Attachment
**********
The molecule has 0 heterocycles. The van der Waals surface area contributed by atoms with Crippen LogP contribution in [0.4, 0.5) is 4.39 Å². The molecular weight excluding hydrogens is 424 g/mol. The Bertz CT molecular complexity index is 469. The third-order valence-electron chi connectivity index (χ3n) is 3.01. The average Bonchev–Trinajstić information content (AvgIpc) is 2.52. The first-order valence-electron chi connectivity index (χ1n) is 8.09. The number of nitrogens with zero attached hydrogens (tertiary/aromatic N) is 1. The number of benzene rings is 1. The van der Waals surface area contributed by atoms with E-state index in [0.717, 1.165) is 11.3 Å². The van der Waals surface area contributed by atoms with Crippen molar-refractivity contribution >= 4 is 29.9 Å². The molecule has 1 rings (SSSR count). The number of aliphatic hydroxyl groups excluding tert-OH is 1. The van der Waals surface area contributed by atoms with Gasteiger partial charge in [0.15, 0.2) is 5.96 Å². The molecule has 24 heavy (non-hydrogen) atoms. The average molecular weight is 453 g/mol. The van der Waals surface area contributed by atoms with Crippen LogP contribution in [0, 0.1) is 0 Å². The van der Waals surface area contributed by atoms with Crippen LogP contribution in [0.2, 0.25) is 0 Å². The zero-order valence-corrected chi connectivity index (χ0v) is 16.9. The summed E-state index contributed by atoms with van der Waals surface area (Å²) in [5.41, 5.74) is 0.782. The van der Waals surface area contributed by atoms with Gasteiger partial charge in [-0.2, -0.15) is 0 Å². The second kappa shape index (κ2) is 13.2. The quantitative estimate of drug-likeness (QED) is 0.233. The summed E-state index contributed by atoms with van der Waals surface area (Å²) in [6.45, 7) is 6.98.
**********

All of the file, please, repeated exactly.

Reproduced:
The molecule has 0 heterocycles. The van der Waals surface area contributed by atoms with Crippen LogP contribution in [0.4, 0.5) is 4.39 Å². The molecular weight excluding hydrogens is 424 g/mol. The Bertz CT molecular complexity index is 469. The third-order valence-electron chi connectivity index (χ3n) is 3.01. The average Bonchev–Trinajstić information content (AvgIpc) is 2.52. The first-order valence-electron chi connectivity index (χ1n) is 8.09. The number of nitrogens with zero attached hydrogens (tertiary/aromatic N) is 1. The number of benzene rings is 1. The van der Waals surface area contributed by atoms with E-state index in [0.717, 1.165) is 11.3 Å². The van der Waals surface area contributed by atoms with Crippen molar-refractivity contribution >= 4 is 29.9 Å². The molecule has 1 rings (SSSR count). The number of aliphatic hydroxyl groups excluding tert-OH is 1. The van der Waals surface area contributed by atoms with Gasteiger partial charge in [0.15, 0.2) is 5.96 Å². The molecule has 24 heavy (non-hydrogen) atoms. The average molecular weight is 453 g/mol. The van der Waals surface area contributed by atoms with Crippen LogP contribution in [0, 0.1) is 0 Å². The van der Waals surface area contributed by atoms with Crippen LogP contribution in [0.2, 0.25) is 0 Å². The zero-order valence-corrected chi connectivity index (χ0v) is 16.9. The summed E-state index contributed by atoms with van der Waals surface area (Å²) in [5.41, 5.74) is 0.782. The van der Waals surface area contributed by atoms with Gasteiger partial charge in [-0.2, -0.15) is 0 Å². The second kappa shape index (κ2) is 13.2. The quantitative estimate of drug-likeness (QED) is 0.233. The summed E-state index contributed by atoms with van der Waals surface area (Å²) in [6.45, 7) is 6.98.